LEWIS (RAUGHN) VS. COMMONWEALTH OF KENTUCKY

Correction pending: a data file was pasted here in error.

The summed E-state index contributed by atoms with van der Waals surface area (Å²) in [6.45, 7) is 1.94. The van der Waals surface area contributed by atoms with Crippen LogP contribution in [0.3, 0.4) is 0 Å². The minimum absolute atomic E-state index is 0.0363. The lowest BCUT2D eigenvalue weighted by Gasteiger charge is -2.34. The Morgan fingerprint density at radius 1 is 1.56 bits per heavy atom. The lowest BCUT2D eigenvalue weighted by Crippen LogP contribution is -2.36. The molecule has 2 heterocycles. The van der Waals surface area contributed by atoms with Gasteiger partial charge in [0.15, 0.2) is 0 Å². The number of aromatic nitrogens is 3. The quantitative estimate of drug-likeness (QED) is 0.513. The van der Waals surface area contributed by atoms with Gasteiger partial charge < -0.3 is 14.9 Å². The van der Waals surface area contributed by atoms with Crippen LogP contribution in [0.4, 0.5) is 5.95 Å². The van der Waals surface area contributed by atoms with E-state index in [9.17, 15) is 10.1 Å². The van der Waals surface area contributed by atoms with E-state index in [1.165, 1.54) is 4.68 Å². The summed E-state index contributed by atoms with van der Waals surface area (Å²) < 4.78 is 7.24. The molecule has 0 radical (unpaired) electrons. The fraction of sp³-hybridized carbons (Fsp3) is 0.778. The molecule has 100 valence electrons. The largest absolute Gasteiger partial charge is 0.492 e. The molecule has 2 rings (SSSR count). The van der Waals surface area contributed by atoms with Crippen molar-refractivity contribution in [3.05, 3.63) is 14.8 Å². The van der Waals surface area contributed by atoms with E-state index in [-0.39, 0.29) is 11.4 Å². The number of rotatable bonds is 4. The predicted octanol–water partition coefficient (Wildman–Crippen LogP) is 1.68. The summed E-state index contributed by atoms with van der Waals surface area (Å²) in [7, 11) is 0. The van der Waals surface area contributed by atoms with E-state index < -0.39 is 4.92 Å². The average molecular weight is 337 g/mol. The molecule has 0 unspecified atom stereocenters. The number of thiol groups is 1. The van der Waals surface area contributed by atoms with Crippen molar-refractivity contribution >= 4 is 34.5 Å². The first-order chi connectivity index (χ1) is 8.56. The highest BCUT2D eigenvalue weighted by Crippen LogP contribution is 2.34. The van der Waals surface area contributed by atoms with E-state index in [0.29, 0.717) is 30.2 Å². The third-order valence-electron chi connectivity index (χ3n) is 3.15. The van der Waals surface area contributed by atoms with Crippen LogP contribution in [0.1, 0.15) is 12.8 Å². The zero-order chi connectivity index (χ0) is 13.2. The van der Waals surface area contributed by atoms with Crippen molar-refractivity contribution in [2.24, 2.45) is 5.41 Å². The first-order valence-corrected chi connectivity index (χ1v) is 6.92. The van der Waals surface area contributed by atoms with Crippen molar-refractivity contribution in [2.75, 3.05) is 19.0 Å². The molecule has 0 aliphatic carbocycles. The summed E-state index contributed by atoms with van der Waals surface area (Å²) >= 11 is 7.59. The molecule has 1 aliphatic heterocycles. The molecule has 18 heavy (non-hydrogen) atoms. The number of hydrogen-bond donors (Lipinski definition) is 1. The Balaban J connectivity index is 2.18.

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RENDERED: SEPTEMBER 26, 2008; 2:00 P.M. NOT TO BE PUBLISHED Commonwealth of Kentucky Court of Appeals NO. 2007-CA-001275-MR RAUGHN LEWIS v. APPELLANT APPEAL FROM JEFFERSON CIRCUIT COURT HONORABLE MITCHELL PERRY, JUDGE ACTION NO. 03-CR-002515 COMMONWEALTH OF KENTUCKY APPELLEE OPINION AFFIRMING ** ** ** ** ** BEFORE: MOORE, NICKELL, AND STUMBO, JUDGES. STUMBO, JUDGE: Raughn Lewis (Appellant) appeals the denial of his request for relief pursuant to Rule of Criminal Procedure (RCr) 11.42. In his RCr 11.42 motion, Appellant alleges that he received ineffective assistance of counsel and as such, his conviction should be overturned. The circuit court denied his motion without a hearing and the Commonwealth would have us affirm that decision. Specifically, Appellant claims that his trial counsel was ineffective because he failed to conduct a pre-trial investigation, failed to contact certain witnesses, failed to fully explain a plea offer for probation, failed to pursue an alleged illegal search, and that counsel improperly waived his right to appeal. Additionally, Appellant claims that the sentencing agreement he entered into was done so involuntarily, unintelligently, and under coercion from trial counsel. We find that the circuit court properly denied Appellant’s 11.42 motion, that no hearing was needed, that he received effective assistance from counsel, and that he knowingly entered into his sentencing agreement. On May 7, 2003, Officer M. Campbell pulled Appellant over and initiated a traffic stop after witnessing suspicious activity. After a discussion with Appellant and a passenger in the car, Officer Campbell asked Appellant if he would consent to a search of his person and the car. Appellant consented to the search of his person, but not the car. Nothing incriminating was found on Appellant. Officer Campbell then asked the passenger if he could search him. The passenger consented and marijuana was found on him. During this time, another officer, Officer Schaffer, arrived on the scene. The passenger was arrested and the car was searched pursuant to this arrest. Officer Schaffer searched the vehicle and found a loaded handgun. Appellant was then arrested for carrying a concealed deadly weapon. It was later discovered Appellant was a convicted felon. 2 On September 25, 2003, Appellant was indicted by the Jefferson County Grand Jury and charged with one count each of: complicity to first-degree trafficking in a controlled substance (from a separate incident occurring July 1, 2003); complicity to possession of a firearm by a convicted felon; no motor vehicle insurance; possession of an open alcoholic beverage container in a motor vehicle; and first-degree persistent felony offender (PFO). A jury trial was held solely concerning the possession of a firearm by a convicted felon. Appellant was found guilty. He waived jury sentencing and entered into a sentencing agreement with the Commonwealth in which he would get an enhanced 10-year sentence. Pursuant to the agreement, he would also enter a plea of guilty to the remaining charges. For these charges, Appellant received an enhanced sentence of 10 years imprisonment. Both 10-year sentences were to run concurrently for a total of 10 years. These were the minimum possible sentences for these crimes. On July 22, 2005, Appellant filed his RCr 11.42 motion alleging ineffective assistance of counsel and requesting a hearing on the matter. The trial court denied the motion without holding a hearing and this appeal followed. A movant is not automatically entitled to an evidentiary hearing for an RCr 11.42 motion. “[A] hearing is required only if there is an issue of fact which cannot be determined on the face of the record.” Stanford v. Commonwealth, 854 S.W.2d 742, 743-744 (Ky. 1993). 3 To prevail on a claim of ineffective assistance of counsel, Appellant must show two things: First, the defendant must show that counsel’s performance was deficient. This requires showing that counsel made errors so serious that counsel was not functioning as the “counsel” guaranteed the defendant by the Sixth Amendment. Second, the defendant must show that the deficient performance prejudiced the defense. This requires showing that counsel’s errors were so serious as to deprive the defendant of a fair trial, a trial whose result is reliable. Strickland v. Washington, 466 U.S. 668, 687, 104 S.Ct. 2052, 80 L.Ed.2d 674 (1984). “[T]he proper standard for attorney performance is that of reasonably effective assistance.” Id. An error by counsel, even if professionally unreasonable, does not warrant setting aside the judgment of a criminal proceeding if the error had no effect on the judgment. The purpose of the Sixth Amendment guarantee of counsel is to ensure that a defendant has the assistance necessary to justify reliance on the outcome of the proceeding. Accordingly, any deficiencies in counsel’s performance must be prejudicial to the defense in order to constitute ineffective assistance under the Constitution. (Internal citation omitted). Id. at 691-692. “It is not enough for the defendant to show that the errors had some conceivable effect on the outcome of the proceeding.” Id. at 693. “The defendant must show that there is a reasonable probability that, but for counsel’s unprofessional errors, the result of the proceeding would have been different. A reasonable probability is a probability sufficient to undermine confidence in the outcome.” Id. at 694. “In reviewing an ineffectiveness claim, the court must 4 consider the totality of the evidence before the judge or jury at trial and assess the overall performance of counsel throughout the case in order to determine whether the identified acts or omissions overcome the presumption that counsel rendered reasonably professional assistance.” Sanborn v. Commonwealth, 975 S.W.2d 905, 911 (Ky. 1998). Appellant’s first argument is that his trial counsel failed to do any pretrial investigation and call certain witnesses. Specifically, he argues that his counsel should have interviewed Vonda Sworinger (the owner of the car and gun), employees of a car wash, and an unnamed female police officer who was allegedly present at the time of the automobile was searched. Pre-trial investigations are important in case preparation, but Appellant fails to allege how any investigation into these potential witnesses could have changed the outcome of his case. Ms. Sworinger was in fact called as a witness during trial and stated that she was the owner of the car and the gun. It is unlikely that any pre-trial investigation could have produced better testimony from her. As for the car wash employees, Appellant alleges their testimony would have bolstered the fact that he did not know the gun was in the car. During Appellant’s cross-examination, the prosecutor elicited testimony that he washed the car on the day he was arrested. The prosecutor suggested that if he washed the car, he would have spotted the gun. Appellant clarified and stated that he had the 5 car washed. Any testimony by the car wash employees would have added little to Appellant’s case. As for the female police officer, Appellant offered no explanation as to what relevant evidence or testimony she possessed or why her testimony would have helped his case. It is also reasonable to assume that any evidence or testimony she could have provided would have been similar to that of the other two officers who testified. We do not find Appellant’s trial counsel was ineffective in these instances. Any failure to investigate these potential witnesses produced little to no prejudice for Appellant’s case. We do not see how the outcome of the proceeding would have been any different. Appellant next argues that his trial counsel failed to fully explain a pre-trial plea offer for probation. Prior to trial, the Commonwealth offered Appellant a plea offer for ten years of probation. This offer was put on the record prior to jury selection. Appellant argues that had his trial counsel fully explained it to him or explained that he could only be on probation for a maximum of five years1 that he would have accepted the plea agreement. However, during the discussion of this offer on the record both the prosecutor and Appellant’s trial counsel explained the agreement. Also, the judge asked Appellant if he was declining the offer. Appellant stated on the record that he was not going to accept 1 KRS 533.020(4) states in relevant part: “The period of probation, probation with an alternative sentence, or conditional discharge shall be fixed by the court and at any time may be extended or shortened by duly entered court order. Such period, with extensions thereof, shall not exceed five (5) years, or the time necessary to complete restitution, whichever is longer, upon conviction of a felony. . .” 6 the offer because he believed the police officers were lying. We agree with the trial court’s finding that Appellant understood the plea agreement and declined it. Next Appellant argues that his trial counsel failed to pursue the search of the car as an illegal one. We find that this is not the case. Appellant’s trial counsel filed a motion to suppress on October 7, 2004. The motion argued that the automobile stop was without probable cause and that any evidence obtained through it should be suppressed. The motion was overruled by the trial court. It is clear that counsel did try to get the evidence suppressed. Appellant also claims that his trial counsel improperly waived his right to appeal his conviction. This is not the case. The waiver of appeal was part of the sentencing agreement Appellant entered into. None of the alleged errors of counsel amount to ineffective assistance. Appellant either misstates the facts revealed in the record, as is the case with the suppression issue and waiver of appeal, or he does not show how the alleged errors prejudiced his case, as with the pre-trial investigation and witness issues. No hearing was necessary on this issue. As for Appellant’s argument that he was coerced into entering into a sentencing agreement or that it was done involuntarily and unintelligently, we agree with the trial court’s findings to the contrary. Appellant does not give any specifics as to the coercion. He merely states that he was coerced into pleading guilty on the trafficking charge because he did not know all the facts of that case. This does not show or even suggest coercion. This undetailed allegation does not 7 entitle Appellant to a hearing on the issue. See Evans v. Commonwealth, 453 S.W.2d 601, 603 (Ky. 1970). With regard to the alleged unintelligent entry into the sentencing agreement, we find that it was done so intelligently and voluntarily. There was a colloquy and any time Appellant stated he was confused, the judge or trial counsel explained things to him. The agreement was explained to him by trial counsel prior to the colloquy and he signed the agreement forms. If Appellant was unhappy with his counsel’s performance or the agreement, he had many opportunities to make it known. For these reasons we find that Appellant entered into the sentencing agreement voluntarily and received effective assistance of counsel. Additionally, no hearing was necessary as there were no facts that could not be determined from the record. ALL CONCUR. BRIEFS FOR APPELLANT: BRIEF FOR APPELLEE: Raughn Lewis, pro se LaGrange, Kentucky Jack Conway Attorney General of Kentucky David W. Barr Assistant Attorney General Frankfort, Kentucky 8